Skip to main content

A closure is a persistent local variable scope

Languages which support closure (such as JavaScript, Swift, and Ruby) will allow you to keep a reference to a scope (including its parent scopes), even after the block in which those variables were declared has finished executing, provided you keep a reference to that block or function somewhere.


outer = function() {
  var a = 1;
  var inner = function() {
    console.log(a);
  }
  return inner; // this returns a function
}

var fnc = outer(); // execute outer to get inner 
fnc();
As you might be able to guess, when I call fnc() it prints the value of a, which is "1".
===========================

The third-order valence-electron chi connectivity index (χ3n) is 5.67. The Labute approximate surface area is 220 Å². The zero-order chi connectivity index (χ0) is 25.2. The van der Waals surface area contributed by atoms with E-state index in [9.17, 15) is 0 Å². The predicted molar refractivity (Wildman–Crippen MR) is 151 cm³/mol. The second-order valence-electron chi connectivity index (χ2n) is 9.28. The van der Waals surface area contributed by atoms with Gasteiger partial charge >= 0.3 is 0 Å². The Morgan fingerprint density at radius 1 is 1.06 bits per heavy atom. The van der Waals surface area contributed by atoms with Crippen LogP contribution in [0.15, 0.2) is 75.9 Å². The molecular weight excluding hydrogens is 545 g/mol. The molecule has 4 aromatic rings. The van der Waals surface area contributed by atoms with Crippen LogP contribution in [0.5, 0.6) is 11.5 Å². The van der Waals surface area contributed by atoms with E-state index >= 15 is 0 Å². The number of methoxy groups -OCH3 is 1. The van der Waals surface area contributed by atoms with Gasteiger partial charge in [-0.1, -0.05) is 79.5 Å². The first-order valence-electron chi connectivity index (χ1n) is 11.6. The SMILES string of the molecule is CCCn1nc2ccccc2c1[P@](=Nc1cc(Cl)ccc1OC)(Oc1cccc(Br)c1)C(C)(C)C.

function add (a) {
  return function (b) {
    return a + b;
  }
}

var add3 = add(3);

add3(4); // returns 7
========================
var add = (function () {
  var counter = 0;
  return function () {counter += 1return counter}
})();

add();
add();
add();

// the counter is now 3

Comments

Popular posts from this blog

About GraphQL - Downside

Web caching complexity

File uploading. Since GraphQL doesn’t understand files, a file uploading feature is not included in its specification. You won’t have to deal with this limitation in case of REST, as there you can POST or PUT whatever content you want to.
To allow file uploads in your GraphQL web app, there are several options: using Base64 encoding. But it will make the request larger and expensive to encode/decode.making a separate API endpoint just for this purpose.using a library like Apollo for implementing the GraphQL multipart request specification.uploadFileToS3:combineResolvers( // isAuthenticated, async (parent, args, { models }) => { const { file } = awaitargs const { createReadStream, filename, mimetype, encoding } = awaitfile conststream = createReadStream() constresult = awaituploadFileToS3(filename, stream) returnresult } ),